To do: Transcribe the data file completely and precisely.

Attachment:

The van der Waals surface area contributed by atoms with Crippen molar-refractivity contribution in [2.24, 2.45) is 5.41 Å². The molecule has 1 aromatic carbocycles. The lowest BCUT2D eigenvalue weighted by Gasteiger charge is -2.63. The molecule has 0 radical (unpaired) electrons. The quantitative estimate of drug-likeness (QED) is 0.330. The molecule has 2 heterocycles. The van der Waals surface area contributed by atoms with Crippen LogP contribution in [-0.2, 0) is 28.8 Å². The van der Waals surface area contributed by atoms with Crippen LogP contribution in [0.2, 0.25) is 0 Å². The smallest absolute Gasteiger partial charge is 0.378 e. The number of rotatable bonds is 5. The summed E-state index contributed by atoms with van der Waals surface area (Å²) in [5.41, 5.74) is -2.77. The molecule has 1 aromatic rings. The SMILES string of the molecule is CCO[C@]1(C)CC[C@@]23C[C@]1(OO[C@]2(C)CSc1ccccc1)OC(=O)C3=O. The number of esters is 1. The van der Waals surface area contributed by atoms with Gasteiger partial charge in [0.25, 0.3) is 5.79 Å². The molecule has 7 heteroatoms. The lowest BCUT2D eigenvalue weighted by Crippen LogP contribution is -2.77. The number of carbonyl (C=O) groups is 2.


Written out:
The van der Waals surface area contributed by atoms with Crippen molar-refractivity contribution in [2.24, 2.45) is 5.41 Å². The molecule has 1 aromatic carbocycles. The lowest BCUT2D eigenvalue weighted by Gasteiger charge is -2.63. The molecule has 0 radical (unpaired) electrons. The quantitative estimate of drug-likeness (QED) is 0.330. The molecule has 2 heterocycles. The van der Waals surface area contributed by atoms with Crippen LogP contribution in [-0.2, 0) is 28.8 Å². The van der Waals surface area contributed by atoms with Crippen LogP contribution in [0.2, 0.25) is 0 Å². The smallest absolute Gasteiger partial charge is 0.378 e. The number of rotatable bonds is 5. The summed E-state index contributed by atoms with van der Waals surface area (Å²) in [5.41, 5.74) is -2.77. The molecule has 1 aromatic rings. The SMILES string of the molecule is CCO[C@]1(C)CC[C@@]23C[C@]1(OO[C@]2(C)CSc1ccccc1)OC(=O)C3=O. The number of esters is 1. The van der Waals surface area contributed by atoms with Gasteiger partial charge in [0.25, 0.3) is 5.79 Å². The molecule has 7 heteroatoms. The lowest BCUT2D eigenvalue weighted by Crippen LogP contribution is -2.77. The number of carbonyl (C=O) groups is 2.